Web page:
Digestion of food is a complex process that involves multiple organs in breaking down the food into nutrients for the health of the body. These nutrients are used by the body for energy, development, and cell repair. Among the multiple organs, gall bladder plays a vital role in breaking down and digesting fat by secreting bile. When this organ gets affected by cancer, there is a huge possibility of these cancer cells affecting the liver as well.
Gallbladder, a small, pear-shaped organ on the right side of the abdomen, just below the liver in the human body. The primary function of the gallbladder is to store the digestive fluid bile produced by the liver.
Gallbladder cancer occurs when cells multiply at an abnormal rate. Gallbladder carcinoma is rare and goes undetected until it progresses into its advanced stage. However, if diagnosed early, gallbladder cancer can be dealt with precision.
The symptoms of gall bladder carcinoma mostly include pain in the upper abdomen region and these are similar to liver disorders. The patient can experience abdominal pain in the upper right portion of the abdomen, bloating, yellowing of the skin and white part of the eye (sclera), and a tremendous loss of weight.
Gallbladder carcinoma is more likely to develop in women over the age of 50–60 years, and in those who have had previous gallbladder issues.
Gallbladder cancer is more common in those with a history of gallstones. One with a huge gallstone, is most likely to develop cancer than those with several small ones. The major reason is that large gallstones develop over time which irritates the gallbladder walls, thereby increasing the risk of developing cancer over a period of time. Although gallstones are common, most people with gallstones rarely develop gallbladder cancer. Still, all gallbladder stone should get treated as per guidelines and histopathology reports should be sent after cholecystectomy.
Women are more likely prone to gallbladder cancer than men, and the risk increases with age. It is most common in those with a history of gallstones, polyps, inflammation, and infection. Chronic inflammation of bile ducts, if not treated on time, can eventually lead to this condition.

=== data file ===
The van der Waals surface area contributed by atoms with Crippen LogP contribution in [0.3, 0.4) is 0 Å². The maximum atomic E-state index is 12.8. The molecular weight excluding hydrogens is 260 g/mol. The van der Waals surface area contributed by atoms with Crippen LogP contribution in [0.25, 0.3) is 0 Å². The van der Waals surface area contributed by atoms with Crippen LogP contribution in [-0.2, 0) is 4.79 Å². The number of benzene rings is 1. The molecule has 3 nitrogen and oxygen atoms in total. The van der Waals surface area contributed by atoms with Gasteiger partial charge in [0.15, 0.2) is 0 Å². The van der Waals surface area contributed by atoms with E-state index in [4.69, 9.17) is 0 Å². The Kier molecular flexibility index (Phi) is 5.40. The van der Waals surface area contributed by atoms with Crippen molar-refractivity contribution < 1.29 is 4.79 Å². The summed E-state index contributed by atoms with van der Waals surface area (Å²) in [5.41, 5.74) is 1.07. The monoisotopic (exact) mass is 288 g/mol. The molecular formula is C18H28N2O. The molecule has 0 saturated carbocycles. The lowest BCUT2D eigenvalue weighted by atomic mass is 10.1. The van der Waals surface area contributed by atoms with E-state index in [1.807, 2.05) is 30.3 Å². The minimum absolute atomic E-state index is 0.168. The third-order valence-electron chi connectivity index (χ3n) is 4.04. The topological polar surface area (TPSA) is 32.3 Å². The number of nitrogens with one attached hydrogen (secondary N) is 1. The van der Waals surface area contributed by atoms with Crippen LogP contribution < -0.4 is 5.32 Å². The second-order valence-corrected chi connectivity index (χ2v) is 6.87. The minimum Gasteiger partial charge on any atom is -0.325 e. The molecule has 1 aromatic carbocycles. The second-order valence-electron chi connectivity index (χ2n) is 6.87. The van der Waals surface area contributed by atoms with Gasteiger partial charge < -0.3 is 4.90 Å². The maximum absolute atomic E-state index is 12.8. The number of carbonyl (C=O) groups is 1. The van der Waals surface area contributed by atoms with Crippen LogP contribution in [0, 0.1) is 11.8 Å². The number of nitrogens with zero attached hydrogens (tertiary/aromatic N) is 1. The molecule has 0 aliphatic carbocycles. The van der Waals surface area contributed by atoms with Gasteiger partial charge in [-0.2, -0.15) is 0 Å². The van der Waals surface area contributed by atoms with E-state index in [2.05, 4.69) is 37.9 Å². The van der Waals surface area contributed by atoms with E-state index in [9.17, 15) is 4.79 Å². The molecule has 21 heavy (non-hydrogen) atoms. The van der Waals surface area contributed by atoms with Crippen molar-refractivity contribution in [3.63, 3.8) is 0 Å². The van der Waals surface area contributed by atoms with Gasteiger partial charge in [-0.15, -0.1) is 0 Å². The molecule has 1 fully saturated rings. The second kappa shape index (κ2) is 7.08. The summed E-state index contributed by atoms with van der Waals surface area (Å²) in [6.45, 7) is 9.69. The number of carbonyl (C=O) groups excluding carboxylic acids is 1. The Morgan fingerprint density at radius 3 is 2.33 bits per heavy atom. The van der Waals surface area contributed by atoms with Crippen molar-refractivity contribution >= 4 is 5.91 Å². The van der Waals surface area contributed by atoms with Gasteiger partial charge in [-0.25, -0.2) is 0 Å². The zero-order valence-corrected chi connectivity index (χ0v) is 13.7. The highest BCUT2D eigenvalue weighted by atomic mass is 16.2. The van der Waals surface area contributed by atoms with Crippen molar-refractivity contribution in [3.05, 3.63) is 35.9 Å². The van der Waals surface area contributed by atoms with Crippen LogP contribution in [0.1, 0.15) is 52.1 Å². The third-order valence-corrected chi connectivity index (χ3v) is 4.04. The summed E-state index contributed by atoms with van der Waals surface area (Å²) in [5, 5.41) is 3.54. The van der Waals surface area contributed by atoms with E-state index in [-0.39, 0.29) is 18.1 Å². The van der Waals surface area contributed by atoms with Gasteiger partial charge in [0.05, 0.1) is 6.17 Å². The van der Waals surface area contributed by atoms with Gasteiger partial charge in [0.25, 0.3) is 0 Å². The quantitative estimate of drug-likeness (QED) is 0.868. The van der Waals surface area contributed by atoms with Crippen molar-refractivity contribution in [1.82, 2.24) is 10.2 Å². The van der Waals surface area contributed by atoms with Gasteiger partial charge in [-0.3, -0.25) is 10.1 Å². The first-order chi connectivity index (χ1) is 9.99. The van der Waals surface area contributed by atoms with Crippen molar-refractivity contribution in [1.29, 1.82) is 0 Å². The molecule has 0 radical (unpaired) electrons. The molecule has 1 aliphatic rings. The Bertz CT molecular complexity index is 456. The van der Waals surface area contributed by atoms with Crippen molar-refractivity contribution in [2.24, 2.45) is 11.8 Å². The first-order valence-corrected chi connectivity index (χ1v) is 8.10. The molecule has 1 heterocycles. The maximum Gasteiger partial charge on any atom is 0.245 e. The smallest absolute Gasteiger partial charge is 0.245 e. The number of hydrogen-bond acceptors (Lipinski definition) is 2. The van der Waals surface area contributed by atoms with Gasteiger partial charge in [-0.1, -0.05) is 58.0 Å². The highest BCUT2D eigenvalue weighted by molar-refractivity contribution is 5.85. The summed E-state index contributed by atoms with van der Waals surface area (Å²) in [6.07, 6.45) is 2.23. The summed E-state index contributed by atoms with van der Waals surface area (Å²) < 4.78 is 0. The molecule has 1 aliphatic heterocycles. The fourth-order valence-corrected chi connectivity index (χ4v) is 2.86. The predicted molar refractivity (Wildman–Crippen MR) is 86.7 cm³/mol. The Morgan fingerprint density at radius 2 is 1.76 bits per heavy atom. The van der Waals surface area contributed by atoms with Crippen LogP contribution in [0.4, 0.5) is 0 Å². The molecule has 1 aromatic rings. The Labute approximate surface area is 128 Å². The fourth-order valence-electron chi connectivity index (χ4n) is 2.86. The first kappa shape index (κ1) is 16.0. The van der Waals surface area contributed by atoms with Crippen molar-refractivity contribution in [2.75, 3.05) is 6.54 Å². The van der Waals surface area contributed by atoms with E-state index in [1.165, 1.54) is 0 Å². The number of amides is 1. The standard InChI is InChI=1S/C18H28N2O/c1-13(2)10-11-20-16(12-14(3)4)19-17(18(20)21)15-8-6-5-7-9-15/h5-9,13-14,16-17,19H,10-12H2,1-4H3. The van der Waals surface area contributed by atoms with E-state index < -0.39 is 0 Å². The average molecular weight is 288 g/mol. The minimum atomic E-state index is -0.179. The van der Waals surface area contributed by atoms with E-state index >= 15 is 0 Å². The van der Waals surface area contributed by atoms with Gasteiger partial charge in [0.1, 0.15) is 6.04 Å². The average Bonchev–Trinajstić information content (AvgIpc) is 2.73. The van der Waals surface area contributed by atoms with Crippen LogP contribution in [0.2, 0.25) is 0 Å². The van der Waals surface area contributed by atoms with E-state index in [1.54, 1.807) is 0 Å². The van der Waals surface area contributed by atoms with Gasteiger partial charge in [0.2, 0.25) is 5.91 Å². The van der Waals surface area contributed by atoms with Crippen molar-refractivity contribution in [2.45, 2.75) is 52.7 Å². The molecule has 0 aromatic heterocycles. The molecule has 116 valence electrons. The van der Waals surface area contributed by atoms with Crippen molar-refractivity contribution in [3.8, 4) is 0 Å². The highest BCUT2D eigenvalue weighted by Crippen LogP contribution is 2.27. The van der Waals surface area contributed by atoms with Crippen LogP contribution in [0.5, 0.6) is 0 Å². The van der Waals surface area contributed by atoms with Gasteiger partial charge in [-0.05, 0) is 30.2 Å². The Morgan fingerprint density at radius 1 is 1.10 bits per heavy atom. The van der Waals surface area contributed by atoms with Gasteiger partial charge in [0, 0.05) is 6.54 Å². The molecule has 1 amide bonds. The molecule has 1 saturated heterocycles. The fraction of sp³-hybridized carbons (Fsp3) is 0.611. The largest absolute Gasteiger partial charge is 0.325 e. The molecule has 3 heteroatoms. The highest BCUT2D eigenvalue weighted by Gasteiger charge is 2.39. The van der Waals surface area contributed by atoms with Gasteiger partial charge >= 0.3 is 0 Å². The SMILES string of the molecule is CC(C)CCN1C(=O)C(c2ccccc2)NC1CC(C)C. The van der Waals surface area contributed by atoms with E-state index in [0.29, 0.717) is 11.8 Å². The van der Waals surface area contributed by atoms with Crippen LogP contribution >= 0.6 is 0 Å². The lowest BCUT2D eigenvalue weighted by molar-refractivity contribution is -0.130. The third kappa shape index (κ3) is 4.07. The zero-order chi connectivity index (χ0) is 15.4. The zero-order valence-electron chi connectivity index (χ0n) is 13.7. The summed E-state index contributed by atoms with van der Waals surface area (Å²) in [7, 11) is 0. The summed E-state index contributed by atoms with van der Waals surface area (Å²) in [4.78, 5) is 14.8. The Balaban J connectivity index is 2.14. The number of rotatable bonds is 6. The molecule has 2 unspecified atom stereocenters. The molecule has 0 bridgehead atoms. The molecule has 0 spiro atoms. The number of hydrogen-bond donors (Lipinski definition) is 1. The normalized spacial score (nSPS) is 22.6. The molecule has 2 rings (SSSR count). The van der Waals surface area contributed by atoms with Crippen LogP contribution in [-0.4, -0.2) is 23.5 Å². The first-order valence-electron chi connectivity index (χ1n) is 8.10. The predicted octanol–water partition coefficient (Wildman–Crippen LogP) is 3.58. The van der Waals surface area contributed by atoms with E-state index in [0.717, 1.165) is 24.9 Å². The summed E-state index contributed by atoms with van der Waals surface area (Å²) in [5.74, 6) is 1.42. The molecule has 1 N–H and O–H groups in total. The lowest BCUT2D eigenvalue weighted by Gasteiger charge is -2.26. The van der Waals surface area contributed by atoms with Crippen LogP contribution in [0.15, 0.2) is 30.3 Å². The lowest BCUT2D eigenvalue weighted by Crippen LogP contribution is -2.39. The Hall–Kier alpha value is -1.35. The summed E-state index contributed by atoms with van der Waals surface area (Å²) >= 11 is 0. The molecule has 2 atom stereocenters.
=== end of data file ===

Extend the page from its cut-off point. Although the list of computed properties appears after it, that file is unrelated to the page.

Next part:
The Stages and Treatment of Gallbladder Cancer
One of the significant challenges encountered while treating gallbladder cancer is pinpointing the stage of cancer for better prognosis or understanding the chance of a better outcome for faster recovery. Accurate diagnosis aided by imaging tests including blood chemistry, liver function test, CA 19-9 Blood Test, exploratory surgery, CT-Scan, MRI, and ultrasound can help in knowing at what stage the cancer is in and is, defined by numbers.
Once the stage is known, various treatment options will be considered for a faster recovery.
Surgery is the best option in case of early gallbladder cancer. It is treated by removing the gallbladder entirely through the procedure called Extended Cholecystectomy. If cancer has spread to the liver, the surgeon have to remove the gallbladder, bile ducts, and a portion of the liver, along with lymph node draining the affected area.
The subsequent course of treatment includes:
Radiation therapy projects high-powered energy beams like protons to destroy cancer cells. In very selected cases with a high burden of disease, doctors may recommend both chemotherapy and radiation combined.
- Systemic Therapy
Chemotherapy drugs administered through a vein in the arm or in the form of a pill or both rapidly kill the growing cancer cells, by affecting their nucleic acid and protein.
- Targeted Drug Therapy
Targeted drug therapy is recommended for patients in advanced stages of cancer. Under this treatment, the drugs target the weakness present within cancer cells and make them die eventually. These weaknesses present in the tumour cells can be found using Next Generation Sequencing.
The medication administered under this therapy boost the immunity to fight cancer.
Prognosis After Gallbladder Treatment
The prognosis or the outcome of gallbladder treatment depends on various factors, including the stage of the cancer, if the gallbladder has been removed, the overall health and if the cancer is in remission which means the signs and symptoms have reduced.
Thanks to highly advanced medical techniques, it is possible to deal with conditions swiftly. The road to recovery may be a little long but do not lose heart.
It may take a few weeks for the patient to feel better fully. Ensure to keep up with all the necessary appointment schedules with the doctor and note down any critical changes in the symptoms.
Keep track of all medications and do not miss anything, including supplements. The patient would require regular monitoring of the health in the initial stages after surgery. It is strongly recommended to be in touch with the doctor to rule out any relapse of the condition.
In case one experiences any liver-related complications or are suspected of having gallbladder carcinoma, do talk to a doctor immediately.
BY: Dr Jitendra Pehalajani, Medical Oncologist, HCG Cancer Centre Jaipur